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Note: This article is from Conservation Magazine, the precursor to Anthropocene Magazine. The full 14-year Conservation Magazine archive is now available here.

Bullet-proof Snails

June 4, 2010

The scaly-foot gastropod (Crysomallon squamiferum) is one tough soldier. The tiny mollusk not only lives in one of the world’s harshest environments—the ultra-hot, acidic waters surrounding undersea hydrothermal vents—it also faces an army of predators that include fanged, venomous snails and crabs that can squeeze victims for days until they crack. Now, new research from MIT has found that the mechanisms keeping the gastropod safe could be mimicked to create everything from tougher military armor to sturdier football helmets and water pipelines.

The scaly-foot gastropod’s path from the bottom of the ocean to an MIT laboratory began in 2003, when materials engineering professor Christine Ortiz wondered how its protective shell could withstand such intense physical and chemical stress. To investigate, Ortiz’s team simulated predator attacks on a computer and used sophisticated tools to gauge the shell’s hardness and stiffness.

They discovered that the shell has a unique, tri-layered structure: an unusually thick and squishy middle sandwiched between two stiff layers. Each layer plays a special role in resisting penetration, dissipating heat, and reducing fracture strains—all in a package that’s less than half as thick as a dime. Simply put, the snail’s iron-plated shield is “unlike any other known natural or synthetic engineered armor,” according to a recent paper in Proceedings of the National Academy of Sciences. This explains why one of the paper’s coauthors was Timothy Imholt, a defense contractor from Raytheon.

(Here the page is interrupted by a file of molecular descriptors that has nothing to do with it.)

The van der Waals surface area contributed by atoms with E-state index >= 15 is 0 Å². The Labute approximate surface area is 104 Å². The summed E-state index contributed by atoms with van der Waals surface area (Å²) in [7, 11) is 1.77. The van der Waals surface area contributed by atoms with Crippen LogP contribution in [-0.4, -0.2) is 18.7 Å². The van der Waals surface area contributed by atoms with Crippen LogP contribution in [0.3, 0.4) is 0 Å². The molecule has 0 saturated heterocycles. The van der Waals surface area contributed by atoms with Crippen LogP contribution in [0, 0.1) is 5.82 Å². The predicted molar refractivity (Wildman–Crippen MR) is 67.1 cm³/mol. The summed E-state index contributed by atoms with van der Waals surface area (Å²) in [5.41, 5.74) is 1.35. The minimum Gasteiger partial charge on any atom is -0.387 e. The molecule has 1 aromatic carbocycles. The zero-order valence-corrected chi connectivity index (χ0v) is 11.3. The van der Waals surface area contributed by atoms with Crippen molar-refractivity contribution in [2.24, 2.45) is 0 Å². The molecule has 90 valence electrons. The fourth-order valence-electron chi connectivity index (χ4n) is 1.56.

Although multilayered military armor dates back to World War I–era Russian tanks, Imholt says improvements since then have been few and far between. Now, by using the gastropod’s shell as a model, military engineers may be able to cut years off the time it takes to develop new protective gear.

Designers may, for example, want to imitate the way the three shell layers interact to protect their host. Under a hard impact, the iron scales form small cracks that distribute the force. The middle layer then acts like a shock absorber. The calcified layer forms a last line of defense. And MIT’s Ortiz thinks snail-inspired armor could be just the beginning. She is now studying urchins, beetles, and armored fish for more of evolution’s ideas. ❧

—Jessica Leber

photo: ©Dr. Anders Warén, Swedish Museum of Natural History

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